Reliving history. I first learned about Prester John during the Crash Course World History episode on 15th Century maritime exploration. For those not aware of the story, he is a mythic Christian king cut off from Christendom (by which people typically meant European Catholicism) but still keeping the faith. One day he would rejoin with the devout and help kick the asses of any non-believers in the way. At times his kingdom was meant to be in India, at times in Africa, always just beyond where Europeans were comfortable with the geography. At one point in history, Prester John even rose up and led his armies out of the far east to tackle the nascent Muslim threat spreading through the Arab world and knocking on Europe’s door.

Only…yeah, it wasn’t so much Prester John as it was Genghis Khan. Easy mistake to make, I’m sure.

Prester John shows up, or rather fails to show up, for several centuries, especially during the Crusades. The story naturally brings to mind a plotline I came across both in Earthman, Go Home and Delusion World in my Ace Double readings. It’s the story of humanity spreading so quickly among the stars that planets get lost or forgotten in the process. Take this trope, sprinkle in some Prester John, and now there’s a space opera spinning around in my head.

Rewriting history. Anyone who is looking to write alternate history must first be comfortable with the real history. Largely because not everything will change. But this isn’t even about that aspect of alternate history. This is learning about points in history that I now want to change. Especially in connection with the Nickajack world, asking questions about what is different about this earth not just in the 1860s, but in the 1760s or even 1060s. Yeah…maybe I’m thinking about writing a Steampunk story set during the Crusades. I’m still trying to figure out what the story even is there, but you can bet Baldwin of Boulogne, aka Baldwin I will show up.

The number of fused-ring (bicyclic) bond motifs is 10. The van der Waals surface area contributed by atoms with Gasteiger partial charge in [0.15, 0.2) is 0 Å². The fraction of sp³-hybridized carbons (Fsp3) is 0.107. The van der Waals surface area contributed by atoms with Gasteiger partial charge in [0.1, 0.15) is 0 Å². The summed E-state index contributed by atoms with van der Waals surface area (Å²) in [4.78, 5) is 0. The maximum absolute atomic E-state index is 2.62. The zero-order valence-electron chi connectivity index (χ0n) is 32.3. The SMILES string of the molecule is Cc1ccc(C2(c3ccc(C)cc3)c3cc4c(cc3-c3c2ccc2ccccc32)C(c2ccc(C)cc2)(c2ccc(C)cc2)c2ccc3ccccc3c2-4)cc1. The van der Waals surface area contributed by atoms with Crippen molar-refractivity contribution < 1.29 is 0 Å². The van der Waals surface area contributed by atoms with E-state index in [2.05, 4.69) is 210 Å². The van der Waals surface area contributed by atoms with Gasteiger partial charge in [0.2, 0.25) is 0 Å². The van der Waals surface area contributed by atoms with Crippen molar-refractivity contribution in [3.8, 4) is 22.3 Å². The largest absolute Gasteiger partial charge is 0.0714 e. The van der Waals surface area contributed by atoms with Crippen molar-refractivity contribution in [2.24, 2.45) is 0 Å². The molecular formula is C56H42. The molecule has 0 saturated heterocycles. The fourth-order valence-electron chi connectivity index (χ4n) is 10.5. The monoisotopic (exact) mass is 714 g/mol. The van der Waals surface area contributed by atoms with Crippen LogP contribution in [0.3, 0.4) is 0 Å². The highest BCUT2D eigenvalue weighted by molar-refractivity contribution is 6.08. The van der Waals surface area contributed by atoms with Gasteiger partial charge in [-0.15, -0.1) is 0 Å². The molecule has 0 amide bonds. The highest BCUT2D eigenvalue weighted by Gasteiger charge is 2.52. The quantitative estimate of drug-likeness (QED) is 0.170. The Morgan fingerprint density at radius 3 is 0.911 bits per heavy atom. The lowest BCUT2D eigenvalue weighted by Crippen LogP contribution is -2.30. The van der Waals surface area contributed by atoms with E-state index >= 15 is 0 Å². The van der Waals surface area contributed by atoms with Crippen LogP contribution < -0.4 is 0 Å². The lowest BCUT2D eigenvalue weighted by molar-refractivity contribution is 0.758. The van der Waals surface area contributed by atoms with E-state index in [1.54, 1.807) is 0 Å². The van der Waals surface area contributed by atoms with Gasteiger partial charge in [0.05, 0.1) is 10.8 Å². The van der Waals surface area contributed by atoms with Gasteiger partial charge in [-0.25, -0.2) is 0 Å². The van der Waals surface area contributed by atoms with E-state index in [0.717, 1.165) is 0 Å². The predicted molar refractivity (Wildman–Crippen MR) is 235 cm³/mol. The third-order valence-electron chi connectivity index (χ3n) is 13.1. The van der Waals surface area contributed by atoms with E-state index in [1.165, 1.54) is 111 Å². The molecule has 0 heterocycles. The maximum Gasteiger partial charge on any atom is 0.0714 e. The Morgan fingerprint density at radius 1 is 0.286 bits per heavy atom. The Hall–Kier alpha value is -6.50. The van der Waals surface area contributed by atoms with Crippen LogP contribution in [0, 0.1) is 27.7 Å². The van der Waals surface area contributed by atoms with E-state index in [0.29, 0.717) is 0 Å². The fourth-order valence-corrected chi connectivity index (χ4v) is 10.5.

So get out there, learn a little history. The stories of the past are fantastic fodder for genre fiction, and are sometimes just fun to learn.

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One Week of Fatherhood

Two thoughts after one week.

Thought the first: Baby has a lot of hiccups. This is apparently very common among babies, and not a problem unless the hiccups bring up stomach contents, at which point it’s a baby version of the condition I suffered through a few years back. In researching this, however, I came across a discussion of baby hiccups, and what doesn’t work to cure them. Long and short, like human hiccups there are few known causes or cures, but plenty of folk remedies. Here were the “cures” that the site specifically pointed out don’t work:

Don’t try to cure hiccups by startling your baby, pressing on her eyeballs, pushing on her fontanel, or pulling her tongue, which are common folk remedies in some cultures.

The fontanel, for those keeping score at home, is also known as the soft spot, a place where the skull hasn’t yet fully fused. I was surprised that some parents may need to be told, hey, maybe don’t poke the soft spot.

Thought the second: Today is the 11th anniversary of the 9/11 attacks. It’s impossible not to look at things in terms of my now one week old daughter.  She was born not just after the attacks, but after the 10th anniversary of the attacks. This is an event that so defined lives of multiple generations that will only ever be a history lesson for her. I was trying to put that in some personal perspective, so I checked out the year-in-history pages on Wikipedia for 11 years before both my wife and I were born.

For my wife, the 11 years ago event was Apollo 13. For myself, it was the assassinations of RFK and MLK Jr. It’s stunning to think that she will be as removed from 9/11 as we are from those events. The world keeps going, and the present very quickly becomes the past.

This blog will probably return to normal next week.

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History and Historiography